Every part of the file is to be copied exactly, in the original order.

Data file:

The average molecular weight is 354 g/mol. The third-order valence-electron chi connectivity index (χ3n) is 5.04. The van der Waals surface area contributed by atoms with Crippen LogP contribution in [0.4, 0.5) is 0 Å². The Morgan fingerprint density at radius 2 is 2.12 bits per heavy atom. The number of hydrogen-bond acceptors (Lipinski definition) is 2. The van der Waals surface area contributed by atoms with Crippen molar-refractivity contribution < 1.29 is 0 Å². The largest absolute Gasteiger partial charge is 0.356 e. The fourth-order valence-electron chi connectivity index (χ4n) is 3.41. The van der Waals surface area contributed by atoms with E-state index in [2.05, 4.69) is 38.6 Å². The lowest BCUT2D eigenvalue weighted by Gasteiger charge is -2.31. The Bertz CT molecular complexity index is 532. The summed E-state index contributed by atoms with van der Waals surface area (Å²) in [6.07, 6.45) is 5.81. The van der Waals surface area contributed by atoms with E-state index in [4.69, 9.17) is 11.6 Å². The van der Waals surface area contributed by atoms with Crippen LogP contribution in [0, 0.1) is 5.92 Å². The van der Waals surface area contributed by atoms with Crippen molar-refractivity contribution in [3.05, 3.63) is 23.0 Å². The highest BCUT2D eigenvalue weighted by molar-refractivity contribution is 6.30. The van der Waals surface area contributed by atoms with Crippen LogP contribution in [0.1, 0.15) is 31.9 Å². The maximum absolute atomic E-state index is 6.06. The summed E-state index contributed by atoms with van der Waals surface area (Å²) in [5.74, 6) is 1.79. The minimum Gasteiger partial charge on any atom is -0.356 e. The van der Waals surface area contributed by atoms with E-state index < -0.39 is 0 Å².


The average molecular weight is 354 g/mol. The third-order valence-electron chi connectivity index (χ3n) is 5.04. The van der Waals surface area contributed by atoms with Crippen LogP contribution in [0.4, 0.5) is 0 Å². The Morgan fingerprint density at radius 2 is 2.12 bits per heavy atom. The number of hydrogen-bond acceptors (Lipinski definition) is 2. The van der Waals surface area contributed by atoms with Crippen molar-refractivity contribution < 1.29 is 0 Å². The largest absolute Gasteiger partial charge is 0.356 e. The fourth-order valence-electron chi connectivity index (χ4n) is 3.41. The van der Waals surface area contributed by atoms with E-state index in [2.05, 4.69) is 38.6 Å². The lowest BCUT2D eigenvalue weighted by Gasteiger charge is -2.31. The Bertz CT molecular complexity index is 532. The summed E-state index contributed by atoms with van der Waals surface area (Å²) in [6.07, 6.45) is 5.81. The van der Waals surface area contributed by atoms with E-state index in [4.69, 9.17) is 11.6 Å². The van der Waals surface area contributed by atoms with Crippen LogP contribution in [0, 0.1) is 5.92 Å². The van der Waals surface area contributed by atoms with Crippen molar-refractivity contribution in [3.05, 3.63) is 23.0 Å². The highest BCUT2D eigenvalue weighted by molar-refractivity contribution is 6.30. The van der Waals surface area contributed by atoms with Crippen LogP contribution in [0.1, 0.15) is 31.9 Å². The maximum absolute atomic E-state index is 6.06. The summed E-state index contributed by atoms with van der Waals surface area (Å²) in [5.74, 6) is 1.79. The minimum Gasteiger partial charge on any atom is -0.356 e. The van der Waals surface area contributed by atoms with E-state index < -0.39 is 0 Å².